So far Internet industry officials report they’ve managed the shifting loads and surges. To a substantial extent, the network has managed them automatically because its underlying protocols adapt to shifting conditions, working around trouble spots to find more efficient routes for data transmissions and managing glitches in a way that doesn’t break connections entirely.
Some credit goes to Comcast, Google and the other giant, well-resourced corporations essential to the Internet’s operation today. But perhaps even more goes to the seminal engineers and scientists like Cerf, who for decades worked to create a particular kind of global network — open, efficient, resilient and highly interoperable so anyone could join and nobody needed to be in charge.
Isn’t that extraordinary? The availability of the entire internet is something we all take for granted. Sure failures will happen at local points like
twitter.com but never will the entire internet become unavailable. What kind of vision made this kind of infrastructure possible?
The vision of the [internt’s founders] was comparatively anarchic, relying on technological insights and a lot of faith in collaboration. The result was a network — or really, a network of networks — with no chief executive, no police, no taxman and no laws.
In their place were technical protocols, arrived at through a process for developing expert consensus, that offered anyone access to the digital world from any properly configured device...
This Netheads’ idea of a globe-spanning network that no single company or government controlled goes a long way toward explaining why an Indonesian shopkeeper with a phone made in China can log on to an American social network to chat — face to face and almost instantaneously — with her friend in Nigeria. That capability still exists, even as much of the world has banned or restricted international travel.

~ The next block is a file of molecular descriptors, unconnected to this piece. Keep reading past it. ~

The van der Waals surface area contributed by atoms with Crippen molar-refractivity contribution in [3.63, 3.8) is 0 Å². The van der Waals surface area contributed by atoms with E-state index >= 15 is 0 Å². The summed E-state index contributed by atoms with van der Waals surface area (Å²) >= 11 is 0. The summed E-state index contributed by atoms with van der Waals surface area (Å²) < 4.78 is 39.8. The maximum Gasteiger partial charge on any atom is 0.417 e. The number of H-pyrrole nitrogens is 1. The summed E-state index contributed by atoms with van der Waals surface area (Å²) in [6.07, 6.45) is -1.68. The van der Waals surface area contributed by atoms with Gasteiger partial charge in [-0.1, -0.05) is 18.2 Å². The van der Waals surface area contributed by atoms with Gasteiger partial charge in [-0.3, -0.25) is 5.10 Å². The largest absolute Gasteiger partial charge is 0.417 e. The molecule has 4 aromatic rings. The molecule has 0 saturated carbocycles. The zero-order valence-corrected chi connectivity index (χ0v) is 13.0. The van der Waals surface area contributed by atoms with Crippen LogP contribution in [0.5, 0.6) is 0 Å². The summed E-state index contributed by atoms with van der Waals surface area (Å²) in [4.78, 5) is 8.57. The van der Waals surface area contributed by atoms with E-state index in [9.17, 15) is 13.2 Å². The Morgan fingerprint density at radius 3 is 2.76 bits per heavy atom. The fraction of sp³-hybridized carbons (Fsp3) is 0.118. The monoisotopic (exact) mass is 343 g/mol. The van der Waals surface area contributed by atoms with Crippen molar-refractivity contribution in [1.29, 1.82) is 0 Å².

...the lack of a central authority is key to why the Internet works as well as it does, especially at times of unforeseen demands.
A de-centralized network is key! And how is that done?
[the internet embraces] a model in which all communications were broken into chunks, called packets, that continuously shuttled back and forth over shared lines, without pauses.
The computers at either end of these connections reassembled the packets into whatever they started as — emails, photos, articles or video — but the network itself didn’t know or care what it was carrying. It just moved the packets around and let the recipient devices figure out what to do.
That simplicity, almost an intentional brainlessness at the Internet’s most fundamental level, is a key to its adaptability.
I love that line, “intentional brainlessness”. It upends our propensity towards complexity for large-scale projects. I believe the DNA of resiliency built into the network manifests itself in the building blocks of what’s transmitted over the network. The next time somebody calls HTML or CSS dumb, think about that line again:
That simplicity, almost an intentional brainlessness...is a key to its adaptability.
It’s not a bug. It’s a feature.